BT has been fined £77,000 for sending 4.9 million nuisance emails to customers without their permission.
An investigation by the Information Commissioner’s Office (ICO) found that emails promoting three charity initiatives – Giving Tuesday, Stand Up to Cancer, and the BT My Donate platform – were sent without consent and were therefore against the law.
BT accepted that emails relating to two of the initiatives were unlawful but disputed that the My Donate emails constituted ‘direct marketing’. The ICO disagreed, ruling that emails relating to all three constituted marketing.
BT spam fine
“Organisations have a responsibility to ensure they are acting within the law,” said Steve Eckersley, head of enforcement at the ICO. “Where they do not, the ICO can and will take action. This particular investigation was prompted by a concerned member of the public. We investigated the matter and uncovered the full extent of this activity which shows how important it is for people to report nuisance emails.”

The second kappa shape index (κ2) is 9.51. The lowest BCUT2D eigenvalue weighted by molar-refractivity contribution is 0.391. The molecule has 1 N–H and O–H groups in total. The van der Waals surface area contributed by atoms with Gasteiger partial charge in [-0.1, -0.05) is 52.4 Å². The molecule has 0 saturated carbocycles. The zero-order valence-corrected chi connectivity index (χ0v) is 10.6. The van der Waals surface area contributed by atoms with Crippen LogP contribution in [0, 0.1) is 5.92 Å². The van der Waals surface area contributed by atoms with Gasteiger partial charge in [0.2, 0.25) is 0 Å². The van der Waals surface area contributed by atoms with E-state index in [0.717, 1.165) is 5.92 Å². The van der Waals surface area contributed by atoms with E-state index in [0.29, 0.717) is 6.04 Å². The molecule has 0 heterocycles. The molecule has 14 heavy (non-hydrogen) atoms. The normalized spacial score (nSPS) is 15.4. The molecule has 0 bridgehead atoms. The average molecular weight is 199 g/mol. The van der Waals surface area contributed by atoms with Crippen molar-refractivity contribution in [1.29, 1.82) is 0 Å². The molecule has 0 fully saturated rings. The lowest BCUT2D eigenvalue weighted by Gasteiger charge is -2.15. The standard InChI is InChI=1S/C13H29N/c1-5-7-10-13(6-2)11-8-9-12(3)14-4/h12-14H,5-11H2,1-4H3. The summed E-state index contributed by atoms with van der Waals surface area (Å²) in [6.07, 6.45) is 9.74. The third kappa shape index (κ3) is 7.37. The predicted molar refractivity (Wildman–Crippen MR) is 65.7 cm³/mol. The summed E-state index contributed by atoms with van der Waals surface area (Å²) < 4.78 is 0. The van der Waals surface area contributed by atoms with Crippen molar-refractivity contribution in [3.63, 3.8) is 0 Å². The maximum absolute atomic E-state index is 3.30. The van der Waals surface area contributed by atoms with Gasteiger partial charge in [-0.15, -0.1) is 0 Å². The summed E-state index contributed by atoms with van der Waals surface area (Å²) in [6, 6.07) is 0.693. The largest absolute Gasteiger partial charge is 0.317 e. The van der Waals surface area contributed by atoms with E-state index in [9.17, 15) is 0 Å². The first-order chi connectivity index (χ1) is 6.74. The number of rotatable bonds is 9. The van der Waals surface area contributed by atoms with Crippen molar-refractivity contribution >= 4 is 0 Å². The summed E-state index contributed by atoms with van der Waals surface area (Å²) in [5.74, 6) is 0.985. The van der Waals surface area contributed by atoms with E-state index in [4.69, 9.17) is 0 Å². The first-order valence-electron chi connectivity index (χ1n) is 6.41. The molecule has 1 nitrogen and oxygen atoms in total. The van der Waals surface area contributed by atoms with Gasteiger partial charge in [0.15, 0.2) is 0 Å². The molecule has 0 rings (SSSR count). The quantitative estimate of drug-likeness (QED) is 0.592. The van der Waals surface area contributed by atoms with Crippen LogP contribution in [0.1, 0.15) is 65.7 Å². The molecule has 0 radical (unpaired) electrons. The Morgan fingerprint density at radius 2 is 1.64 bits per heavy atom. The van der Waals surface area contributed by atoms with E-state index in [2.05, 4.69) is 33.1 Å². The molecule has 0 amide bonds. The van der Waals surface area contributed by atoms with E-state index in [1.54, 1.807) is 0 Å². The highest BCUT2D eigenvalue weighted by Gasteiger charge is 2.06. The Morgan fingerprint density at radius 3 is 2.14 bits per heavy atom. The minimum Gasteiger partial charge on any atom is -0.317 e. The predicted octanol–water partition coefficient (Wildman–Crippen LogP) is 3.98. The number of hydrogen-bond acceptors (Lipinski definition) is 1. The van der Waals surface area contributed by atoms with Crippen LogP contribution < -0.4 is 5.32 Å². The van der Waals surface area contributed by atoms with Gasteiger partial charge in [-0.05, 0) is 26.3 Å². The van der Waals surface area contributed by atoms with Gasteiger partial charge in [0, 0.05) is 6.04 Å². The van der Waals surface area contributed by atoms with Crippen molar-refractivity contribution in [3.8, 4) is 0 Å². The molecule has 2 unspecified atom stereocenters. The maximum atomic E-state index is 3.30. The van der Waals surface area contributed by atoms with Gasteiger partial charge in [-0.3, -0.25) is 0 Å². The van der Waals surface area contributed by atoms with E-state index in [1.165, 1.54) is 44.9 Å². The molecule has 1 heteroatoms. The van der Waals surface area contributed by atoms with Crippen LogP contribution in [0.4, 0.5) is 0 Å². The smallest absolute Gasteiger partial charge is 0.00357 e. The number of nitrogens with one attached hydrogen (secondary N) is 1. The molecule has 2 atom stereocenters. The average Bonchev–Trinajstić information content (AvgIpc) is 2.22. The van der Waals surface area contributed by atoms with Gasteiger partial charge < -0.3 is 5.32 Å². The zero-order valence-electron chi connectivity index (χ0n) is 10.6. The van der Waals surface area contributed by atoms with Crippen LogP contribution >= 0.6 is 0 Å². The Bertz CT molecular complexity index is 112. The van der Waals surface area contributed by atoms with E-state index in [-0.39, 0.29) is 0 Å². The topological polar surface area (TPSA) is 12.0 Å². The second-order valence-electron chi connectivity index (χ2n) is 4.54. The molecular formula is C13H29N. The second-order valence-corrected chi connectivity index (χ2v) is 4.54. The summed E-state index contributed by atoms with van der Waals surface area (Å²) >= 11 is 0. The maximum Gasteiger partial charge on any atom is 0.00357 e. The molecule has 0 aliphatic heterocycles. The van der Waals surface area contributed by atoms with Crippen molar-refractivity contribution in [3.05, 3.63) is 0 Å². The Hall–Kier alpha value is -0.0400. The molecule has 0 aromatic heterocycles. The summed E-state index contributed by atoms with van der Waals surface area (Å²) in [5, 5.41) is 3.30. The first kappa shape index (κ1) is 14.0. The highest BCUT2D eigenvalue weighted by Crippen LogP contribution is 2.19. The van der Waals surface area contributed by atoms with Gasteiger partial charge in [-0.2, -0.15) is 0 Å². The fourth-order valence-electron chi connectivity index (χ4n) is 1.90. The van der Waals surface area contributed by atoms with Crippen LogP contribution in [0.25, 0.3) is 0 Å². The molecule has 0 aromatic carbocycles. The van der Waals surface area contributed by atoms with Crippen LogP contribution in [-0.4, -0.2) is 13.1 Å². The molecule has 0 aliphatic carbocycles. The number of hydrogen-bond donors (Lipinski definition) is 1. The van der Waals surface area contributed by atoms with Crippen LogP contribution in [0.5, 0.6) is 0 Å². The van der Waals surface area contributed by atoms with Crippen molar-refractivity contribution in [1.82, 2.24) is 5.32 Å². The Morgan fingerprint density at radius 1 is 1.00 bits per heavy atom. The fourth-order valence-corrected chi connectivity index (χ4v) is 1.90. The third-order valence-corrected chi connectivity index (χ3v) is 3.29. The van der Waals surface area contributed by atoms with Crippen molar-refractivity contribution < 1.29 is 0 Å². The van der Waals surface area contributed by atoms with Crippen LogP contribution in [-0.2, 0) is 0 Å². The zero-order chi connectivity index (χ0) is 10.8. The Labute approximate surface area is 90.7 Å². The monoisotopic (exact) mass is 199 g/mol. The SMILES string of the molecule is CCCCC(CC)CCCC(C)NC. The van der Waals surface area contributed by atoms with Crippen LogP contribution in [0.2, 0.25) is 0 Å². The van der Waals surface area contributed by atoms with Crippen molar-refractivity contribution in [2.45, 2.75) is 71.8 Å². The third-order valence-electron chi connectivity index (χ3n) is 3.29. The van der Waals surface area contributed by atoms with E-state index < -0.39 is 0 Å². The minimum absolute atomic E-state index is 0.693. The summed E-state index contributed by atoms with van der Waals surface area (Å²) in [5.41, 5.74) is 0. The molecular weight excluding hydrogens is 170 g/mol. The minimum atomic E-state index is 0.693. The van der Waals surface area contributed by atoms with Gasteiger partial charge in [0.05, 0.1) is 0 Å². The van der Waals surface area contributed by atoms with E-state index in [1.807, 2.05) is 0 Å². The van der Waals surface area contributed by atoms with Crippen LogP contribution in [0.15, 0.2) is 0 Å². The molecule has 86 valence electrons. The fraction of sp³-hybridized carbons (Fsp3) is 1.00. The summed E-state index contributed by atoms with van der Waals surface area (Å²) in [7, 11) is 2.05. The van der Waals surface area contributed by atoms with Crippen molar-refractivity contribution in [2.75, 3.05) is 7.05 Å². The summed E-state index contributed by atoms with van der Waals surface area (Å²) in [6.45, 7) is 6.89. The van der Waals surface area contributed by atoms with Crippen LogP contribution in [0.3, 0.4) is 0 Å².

The ICO did accept however that BT had not broken the law deliberately, but did state that it should have taken reasonable steps to prevent the infraction from taking place.
The infringement took place before the EU’s General Data Protection Regulation (GDPR) came into force last month and was therefore not subject to the stiffer penalties that legislation affords regulators.
Any breach could result in a maximum fine of €20 million or up to four per cent of global turnover.
BT has been contacted for comment.
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